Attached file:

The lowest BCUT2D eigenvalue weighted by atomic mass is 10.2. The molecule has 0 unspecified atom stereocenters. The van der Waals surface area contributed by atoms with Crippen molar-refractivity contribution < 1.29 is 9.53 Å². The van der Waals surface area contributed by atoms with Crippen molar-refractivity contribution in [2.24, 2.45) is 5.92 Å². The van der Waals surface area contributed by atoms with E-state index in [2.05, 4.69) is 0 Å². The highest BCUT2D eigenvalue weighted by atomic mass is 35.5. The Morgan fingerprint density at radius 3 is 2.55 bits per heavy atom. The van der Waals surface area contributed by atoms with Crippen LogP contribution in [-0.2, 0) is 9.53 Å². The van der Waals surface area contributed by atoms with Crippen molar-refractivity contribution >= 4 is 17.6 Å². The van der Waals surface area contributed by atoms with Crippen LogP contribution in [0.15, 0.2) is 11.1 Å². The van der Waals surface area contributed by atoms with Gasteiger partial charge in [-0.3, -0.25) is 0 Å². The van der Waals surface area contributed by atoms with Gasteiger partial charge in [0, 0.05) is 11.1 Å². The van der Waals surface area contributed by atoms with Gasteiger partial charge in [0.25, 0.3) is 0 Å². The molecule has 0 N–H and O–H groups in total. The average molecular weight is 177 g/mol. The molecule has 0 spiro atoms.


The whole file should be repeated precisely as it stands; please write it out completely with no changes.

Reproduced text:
The lowest BCUT2D eigenvalue weighted by atomic mass is 10.2. The molecule has 0 unspecified atom stereocenters. The van der Waals surface area contributed by atoms with Crippen molar-refractivity contribution < 1.29 is 9.53 Å². The van der Waals surface area contributed by atoms with Crippen molar-refractivity contribution in [2.24, 2.45) is 5.92 Å². The van der Waals surface area contributed by atoms with E-state index in [2.05, 4.69) is 0 Å². The highest BCUT2D eigenvalue weighted by atomic mass is 35.5. The Morgan fingerprint density at radius 3 is 2.55 bits per heavy atom. The van der Waals surface area contributed by atoms with Crippen LogP contribution in [-0.2, 0) is 9.53 Å². The van der Waals surface area contributed by atoms with Crippen molar-refractivity contribution >= 4 is 17.6 Å². The van der Waals surface area contributed by atoms with Crippen LogP contribution in [0.15, 0.2) is 11.1 Å². The van der Waals surface area contributed by atoms with Gasteiger partial charge in [-0.3, -0.25) is 0 Å². The van der Waals surface area contributed by atoms with Gasteiger partial charge in [0, 0.05) is 11.1 Å². The van der Waals surface area contributed by atoms with Gasteiger partial charge in [0.25, 0.3) is 0 Å². The molecule has 0 N–H and O–H groups in total. The average molecular weight is 177 g/mol. The molecule has 0 spiro atoms.